Jonathan Lethem, Dissident Gardens. New York: Doubleday, 2013. 364 pages. ISBN 9780385534932.
I was very much looking forward to reading the latest book from Jonathan Lethem, Dissident Gardens. I had heard Mr. Lethem give a reading and talk at the New York State Writers Institute visiting lecture series, which is hosted on the University at Albany campus, where I work. I had enjoyed his reading and the question and answer session that he held afterwards. I had gotten a copy of Mr. Lethem's book when I attended the Book Expo American convention in New York City's Javits Center in May, and gotten his signature on the title page at that time. I was very fond of two of Mr. Lethem's books that I'd read in the past: Motherless Brooklyn, and Fortress of Solitude, especially the former.
So I was a little disappointed when I realized that I wasn't enjoying this book quite as much. It took me a while (days) to get even a few dozen pages into it, but I attributed that to being distracted with some work-related reading that I was trying to fit in at home. Once I did get more fully engrossed in the book, I realized that I didn't like the characters very much, and I didn't like the plot very much either. Some of the members of my book club felt that there were too many characters and the author shouldn't have gone into so much detail with every one of them. I didn't feel that way, but I just wished there was a character that I liked at least a little bit and whom I could root for.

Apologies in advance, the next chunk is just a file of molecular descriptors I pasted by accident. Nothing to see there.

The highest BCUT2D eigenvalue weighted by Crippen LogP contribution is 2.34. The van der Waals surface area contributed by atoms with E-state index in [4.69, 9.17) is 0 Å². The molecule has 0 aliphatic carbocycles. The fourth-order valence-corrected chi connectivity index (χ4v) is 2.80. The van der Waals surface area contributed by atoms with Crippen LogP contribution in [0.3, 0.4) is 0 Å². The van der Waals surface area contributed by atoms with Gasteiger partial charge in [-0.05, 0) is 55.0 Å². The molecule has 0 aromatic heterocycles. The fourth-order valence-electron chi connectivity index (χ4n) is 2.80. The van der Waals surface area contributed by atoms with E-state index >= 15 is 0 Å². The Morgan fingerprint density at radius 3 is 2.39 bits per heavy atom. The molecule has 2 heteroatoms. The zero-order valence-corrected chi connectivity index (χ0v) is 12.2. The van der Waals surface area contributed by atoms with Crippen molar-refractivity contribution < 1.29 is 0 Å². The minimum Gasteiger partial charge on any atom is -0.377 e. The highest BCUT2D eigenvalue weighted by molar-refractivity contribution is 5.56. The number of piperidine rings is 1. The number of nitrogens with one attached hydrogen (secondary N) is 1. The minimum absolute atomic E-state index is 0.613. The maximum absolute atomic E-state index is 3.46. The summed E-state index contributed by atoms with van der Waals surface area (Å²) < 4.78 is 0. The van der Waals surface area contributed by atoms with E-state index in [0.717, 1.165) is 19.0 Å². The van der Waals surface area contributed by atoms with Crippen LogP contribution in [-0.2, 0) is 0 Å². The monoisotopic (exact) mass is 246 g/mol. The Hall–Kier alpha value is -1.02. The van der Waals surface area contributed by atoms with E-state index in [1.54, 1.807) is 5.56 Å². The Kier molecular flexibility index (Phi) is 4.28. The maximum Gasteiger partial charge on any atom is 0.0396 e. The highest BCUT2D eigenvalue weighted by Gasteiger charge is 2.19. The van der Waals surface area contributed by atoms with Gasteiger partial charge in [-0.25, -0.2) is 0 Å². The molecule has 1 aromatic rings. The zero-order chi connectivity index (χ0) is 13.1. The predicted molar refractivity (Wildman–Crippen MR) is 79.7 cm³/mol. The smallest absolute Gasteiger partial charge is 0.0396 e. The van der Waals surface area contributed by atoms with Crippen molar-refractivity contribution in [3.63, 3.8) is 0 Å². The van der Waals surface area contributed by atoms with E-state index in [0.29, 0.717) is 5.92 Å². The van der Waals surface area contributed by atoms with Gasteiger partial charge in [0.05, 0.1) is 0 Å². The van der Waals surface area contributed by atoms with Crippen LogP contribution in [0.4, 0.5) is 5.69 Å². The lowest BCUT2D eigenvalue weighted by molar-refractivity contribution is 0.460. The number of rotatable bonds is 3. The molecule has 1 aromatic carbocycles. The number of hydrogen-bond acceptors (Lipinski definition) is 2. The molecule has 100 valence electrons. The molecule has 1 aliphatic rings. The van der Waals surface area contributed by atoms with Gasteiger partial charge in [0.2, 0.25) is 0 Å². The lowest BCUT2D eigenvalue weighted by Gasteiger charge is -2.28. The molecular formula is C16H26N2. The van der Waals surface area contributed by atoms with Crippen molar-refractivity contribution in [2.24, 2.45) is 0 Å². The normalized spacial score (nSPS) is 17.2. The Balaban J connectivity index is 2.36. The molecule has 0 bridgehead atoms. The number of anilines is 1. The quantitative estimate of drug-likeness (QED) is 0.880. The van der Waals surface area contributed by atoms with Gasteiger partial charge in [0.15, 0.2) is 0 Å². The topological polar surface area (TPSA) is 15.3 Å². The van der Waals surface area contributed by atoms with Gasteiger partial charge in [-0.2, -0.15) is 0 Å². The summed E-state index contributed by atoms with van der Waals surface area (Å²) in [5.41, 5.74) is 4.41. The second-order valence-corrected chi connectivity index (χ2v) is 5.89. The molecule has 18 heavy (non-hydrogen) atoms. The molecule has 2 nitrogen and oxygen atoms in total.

Each of the characters is selfish in his or her own way. Albert runs off when his daughter is very young, and never returns. Rose is a stubborn, melodramatic, protective, and possessive mother who argues about everything. Miriam is a stubborn, reckless, and careless woman who goes off to join a revolution, leaving her young son behind. How is that different from her father, whom she criticizes for abandoning her? Cicero is an unlikable man who hurts everyone around him. Sergius grows up resenting the only grownup who ever really helps him, and the book ends with him making one foolish decision after another.
Jonathan Lethem has a deep knowledge of 20th century culture, history, music, and literature, and that comes through loud and clear in the book which is jam-packed with one factoid and cultural reference after another. It's a bit exhausting! At times I wished he would just tone it down a bit.
One thing about this challenging book: if you finish it, which I did because of my commitment to my book club, it certainly gives you a lot to talk about!